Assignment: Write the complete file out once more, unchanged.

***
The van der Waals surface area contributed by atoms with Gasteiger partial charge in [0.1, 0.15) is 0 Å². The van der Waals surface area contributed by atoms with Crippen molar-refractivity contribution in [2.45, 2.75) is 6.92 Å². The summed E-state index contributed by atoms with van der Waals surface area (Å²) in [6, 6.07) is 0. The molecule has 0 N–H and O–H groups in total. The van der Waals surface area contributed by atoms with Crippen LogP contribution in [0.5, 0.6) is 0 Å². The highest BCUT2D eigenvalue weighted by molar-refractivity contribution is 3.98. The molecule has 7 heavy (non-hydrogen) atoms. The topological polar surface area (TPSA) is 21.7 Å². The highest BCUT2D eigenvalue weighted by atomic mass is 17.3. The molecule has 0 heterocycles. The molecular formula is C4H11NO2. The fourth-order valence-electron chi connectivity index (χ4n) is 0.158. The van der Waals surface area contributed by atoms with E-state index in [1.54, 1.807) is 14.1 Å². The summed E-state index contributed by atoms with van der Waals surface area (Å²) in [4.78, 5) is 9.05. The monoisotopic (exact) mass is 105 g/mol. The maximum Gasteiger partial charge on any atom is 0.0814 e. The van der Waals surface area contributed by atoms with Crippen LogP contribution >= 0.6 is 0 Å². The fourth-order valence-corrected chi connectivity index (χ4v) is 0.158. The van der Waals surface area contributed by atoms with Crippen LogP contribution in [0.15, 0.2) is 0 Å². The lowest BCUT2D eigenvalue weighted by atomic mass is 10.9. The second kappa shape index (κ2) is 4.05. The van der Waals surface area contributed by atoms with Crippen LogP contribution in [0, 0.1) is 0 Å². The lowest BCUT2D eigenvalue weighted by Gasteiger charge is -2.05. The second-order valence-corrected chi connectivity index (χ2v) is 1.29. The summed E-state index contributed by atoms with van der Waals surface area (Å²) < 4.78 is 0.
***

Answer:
The van der Waals surface area contributed by atoms with Gasteiger partial charge in [0.1, 0.15) is 0 Å². The van der Waals surface area contributed by atoms with Crippen molar-refractivity contribution in [2.45, 2.75) is 6.92 Å². The summed E-state index contributed by atoms with van der Waals surface area (Å²) in [6, 6.07) is 0. The molecule has 0 N–H and O–H groups in total. The van der Waals surface area contributed by atoms with Crippen LogP contribution in [0.5, 0.6) is 0 Å². The highest BCUT2D eigenvalue weighted by molar-refractivity contribution is 3.98. The molecule has 7 heavy (non-hydrogen) atoms. The topological polar surface area (TPSA) is 21.7 Å². The highest BCUT2D eigenvalue weighted by atomic mass is 17.3. The molecule has 0 heterocycles. The molecular formula is C4H11NO2. The fourth-order valence-electron chi connectivity index (χ4n) is 0.158. The van der Waals surface area contributed by atoms with E-state index in [1.54, 1.807) is 14.1 Å². The summed E-state index contributed by atoms with van der Waals surface area (Å²) in [4.78, 5) is 9.05. The monoisotopic (exact) mass is 105 g/mol. The maximum Gasteiger partial charge on any atom is 0.0814 e. The van der Waals surface area contributed by atoms with Crippen LogP contribution >= 0.6 is 0 Å². The fourth-order valence-corrected chi connectivity index (χ4v) is 0.158. The van der Waals surface area contributed by atoms with Crippen LogP contribution in [0.15, 0.2) is 0 Å². The lowest BCUT2D eigenvalue weighted by atomic mass is 10.9. The second kappa shape index (κ2) is 4.05. The van der Waals surface area contributed by atoms with Crippen LogP contribution in [0, 0.1) is 0 Å². The lowest BCUT2D eigenvalue weighted by Gasteiger charge is -2.05. The second-order valence-corrected chi connectivity index (χ2v) is 1.29. The summed E-state index contributed by atoms with van der Waals surface area (Å²) < 4.78 is 0.